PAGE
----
Yes, that's right.

My best guess was to protect against someone running a Tor entry point over your VPN and with the ability to monitor various Tor exit nodes - with the rewriting/SNAT in place they can't identify the sender.

Again, correct! Just in case, any second guess? Congratulations! :)

Kind regards

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My best guess was to protect against someone running a Tor entry point over your VPN and with the ability to monitor various Tor exit nodes - with the rewriting/SNAT in place they can't identify the sender.

 

Again, correct! Just in case, any second guess? Congratulations!

We couldn't think of an obvious second attack - the rewritten header is encrypted until it reaches the AirVPN user so shouldn't be vulnerable en-route; the only places to see the header rewritten but unencrypted are at AirVPN (but you guys have access to the un-rewritten header too) and on the AirVPN user's machine - so we figured the only person losing information by the rewriting is the AirVPN user. I think that's why we found it confusing - we'd assumed any changes were to protect the anonymity of AirVPN users rather than the anonymity of TOR or other users connecting to a service run by an AirVPN user!

BTW: I am amazed at how responsive your setup is - I spent the day connected over AirVPN yesterday without noticing (openvpn helpfully autoconnected when I turned the machine on); it appeared to be just as quick as my raw connection!

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thigger wrote:

My best guess was to protect against someone running a Tor entry point over your VPN and with the ability to monitor various Tor exit nodes - with the rewriting/SNAT in place they can't identify the sender.

 

Again, correct! Just in case, any second guess? Congratulations!

We couldn't think of an obvious second attack - the rewritten header is encrypted until it reaches the AirVPN user so shouldn't be vulnerable en-route; the only places to see the header rewritten but unencrypted are at AirVPN (but you guys have access to the un-rewritten header too) and on the AirVPN user's machine - so we figured the only person losing information by the rewriting is the AirVPN user. I think that's why we found it confusing - we'd assumed any changes were to protect the anonymity of AirVPN users rather than the anonymity of TOR or other users connecting to a service run by an AirVPN user!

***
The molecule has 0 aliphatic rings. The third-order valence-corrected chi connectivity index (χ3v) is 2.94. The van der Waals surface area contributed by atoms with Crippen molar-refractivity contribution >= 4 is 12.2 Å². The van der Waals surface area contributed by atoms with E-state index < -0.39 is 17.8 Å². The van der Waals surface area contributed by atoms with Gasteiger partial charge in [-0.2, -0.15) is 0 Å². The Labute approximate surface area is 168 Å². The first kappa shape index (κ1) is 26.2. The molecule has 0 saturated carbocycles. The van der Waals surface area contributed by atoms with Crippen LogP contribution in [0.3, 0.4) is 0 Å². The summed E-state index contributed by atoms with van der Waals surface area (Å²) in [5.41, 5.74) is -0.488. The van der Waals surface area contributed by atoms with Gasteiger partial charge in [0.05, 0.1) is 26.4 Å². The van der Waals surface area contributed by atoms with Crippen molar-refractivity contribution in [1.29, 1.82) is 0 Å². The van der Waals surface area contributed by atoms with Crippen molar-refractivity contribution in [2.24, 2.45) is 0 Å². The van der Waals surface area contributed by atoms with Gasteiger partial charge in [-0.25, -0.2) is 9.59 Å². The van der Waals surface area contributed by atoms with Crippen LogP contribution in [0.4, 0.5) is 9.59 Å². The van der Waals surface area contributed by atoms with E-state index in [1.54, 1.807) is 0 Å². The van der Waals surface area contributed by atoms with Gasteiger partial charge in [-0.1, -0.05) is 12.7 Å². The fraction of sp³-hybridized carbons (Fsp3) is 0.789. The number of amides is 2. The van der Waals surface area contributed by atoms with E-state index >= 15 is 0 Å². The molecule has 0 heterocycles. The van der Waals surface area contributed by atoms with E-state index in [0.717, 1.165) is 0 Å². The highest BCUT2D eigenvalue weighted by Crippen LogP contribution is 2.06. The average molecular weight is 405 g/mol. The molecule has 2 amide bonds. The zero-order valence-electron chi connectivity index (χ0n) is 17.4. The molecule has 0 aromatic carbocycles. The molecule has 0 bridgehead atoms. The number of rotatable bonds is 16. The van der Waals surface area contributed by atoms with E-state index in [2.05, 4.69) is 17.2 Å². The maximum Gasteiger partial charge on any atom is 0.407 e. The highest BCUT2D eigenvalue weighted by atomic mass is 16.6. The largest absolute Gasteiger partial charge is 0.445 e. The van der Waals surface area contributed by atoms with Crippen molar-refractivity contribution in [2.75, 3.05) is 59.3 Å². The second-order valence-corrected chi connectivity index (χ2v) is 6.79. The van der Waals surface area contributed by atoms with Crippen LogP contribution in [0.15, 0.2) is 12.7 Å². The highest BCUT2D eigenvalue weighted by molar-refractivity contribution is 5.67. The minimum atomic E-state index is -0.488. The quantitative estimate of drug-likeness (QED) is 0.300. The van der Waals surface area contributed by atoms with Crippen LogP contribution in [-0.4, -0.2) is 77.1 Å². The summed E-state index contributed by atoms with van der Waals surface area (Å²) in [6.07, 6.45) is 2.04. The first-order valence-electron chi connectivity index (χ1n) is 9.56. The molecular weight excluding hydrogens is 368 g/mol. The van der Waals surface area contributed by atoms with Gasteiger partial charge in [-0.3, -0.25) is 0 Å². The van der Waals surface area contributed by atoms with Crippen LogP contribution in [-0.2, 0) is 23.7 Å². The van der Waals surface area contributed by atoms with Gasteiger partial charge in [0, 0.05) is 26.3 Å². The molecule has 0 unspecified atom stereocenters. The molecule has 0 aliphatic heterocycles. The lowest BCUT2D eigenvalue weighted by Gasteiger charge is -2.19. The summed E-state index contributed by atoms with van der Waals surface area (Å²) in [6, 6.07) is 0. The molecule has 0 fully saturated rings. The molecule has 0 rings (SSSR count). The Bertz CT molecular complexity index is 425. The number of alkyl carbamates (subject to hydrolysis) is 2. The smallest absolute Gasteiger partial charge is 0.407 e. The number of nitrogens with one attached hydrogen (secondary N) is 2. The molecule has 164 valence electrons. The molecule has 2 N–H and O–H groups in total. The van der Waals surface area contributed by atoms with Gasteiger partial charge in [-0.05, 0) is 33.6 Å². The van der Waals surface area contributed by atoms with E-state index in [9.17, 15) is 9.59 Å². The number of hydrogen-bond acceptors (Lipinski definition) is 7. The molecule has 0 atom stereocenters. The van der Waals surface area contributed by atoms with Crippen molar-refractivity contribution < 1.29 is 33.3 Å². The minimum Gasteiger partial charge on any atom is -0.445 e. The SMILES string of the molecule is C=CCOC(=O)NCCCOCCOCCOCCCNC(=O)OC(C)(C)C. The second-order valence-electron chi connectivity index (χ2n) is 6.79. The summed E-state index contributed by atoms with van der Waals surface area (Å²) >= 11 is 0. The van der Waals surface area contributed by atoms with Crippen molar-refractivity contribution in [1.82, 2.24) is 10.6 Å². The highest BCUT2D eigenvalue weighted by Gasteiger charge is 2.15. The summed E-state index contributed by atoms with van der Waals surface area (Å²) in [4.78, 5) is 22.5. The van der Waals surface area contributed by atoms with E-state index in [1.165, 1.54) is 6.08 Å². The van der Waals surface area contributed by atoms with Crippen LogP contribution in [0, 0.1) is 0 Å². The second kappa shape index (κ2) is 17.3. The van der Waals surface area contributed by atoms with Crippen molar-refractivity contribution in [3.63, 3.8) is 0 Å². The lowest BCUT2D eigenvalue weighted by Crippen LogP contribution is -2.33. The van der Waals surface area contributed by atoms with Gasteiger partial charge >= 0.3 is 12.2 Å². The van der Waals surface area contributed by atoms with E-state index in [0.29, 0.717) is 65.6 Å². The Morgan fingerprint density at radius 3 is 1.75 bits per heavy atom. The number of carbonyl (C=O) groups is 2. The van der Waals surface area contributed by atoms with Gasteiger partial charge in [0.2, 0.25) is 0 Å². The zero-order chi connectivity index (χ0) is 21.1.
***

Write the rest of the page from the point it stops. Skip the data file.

Hello!

That's also important, since "other users connecting to a service run by an AirVPN user" might be AirVPN users too. :)

Furthermore, some Air users might be malicious users.

Anyway, there are further considerations. The packets with final destination the entry-IP server address a client is connected to are sent outside the encrypted tunnel. This is a correct behaviour; however, when the entry and the exit-IP are the same, in the event in which two or more users are connected to the same VPN server and try to exchange data between their services (maybe even unaware of that), one of them or both would send out unencrypted packets.

A not uncommon situation is a p2p environment, in which the VPN server IP address and the port forwarded by the client are inserted in the DHT table and/or in a tracker peerlist. The torrent client of some (other or the same) VPN user sharing the file identified by the same torrent or magnet link would see that IP address:port as a good IP address:port to try a connection to, and would perform at least one connection attempt which would be routed outside the tunnel (if the user's firewall is not properly configured to prevent that).

Our servers (and hopefully any server of any VPN service which offers remote port forwarding) always dropped those packets for security, otherwise a copyright troll could just subscribe to the service and start seeding something apparently tasty to disclose the real IP address of the VPN users who did not set properly their firewall.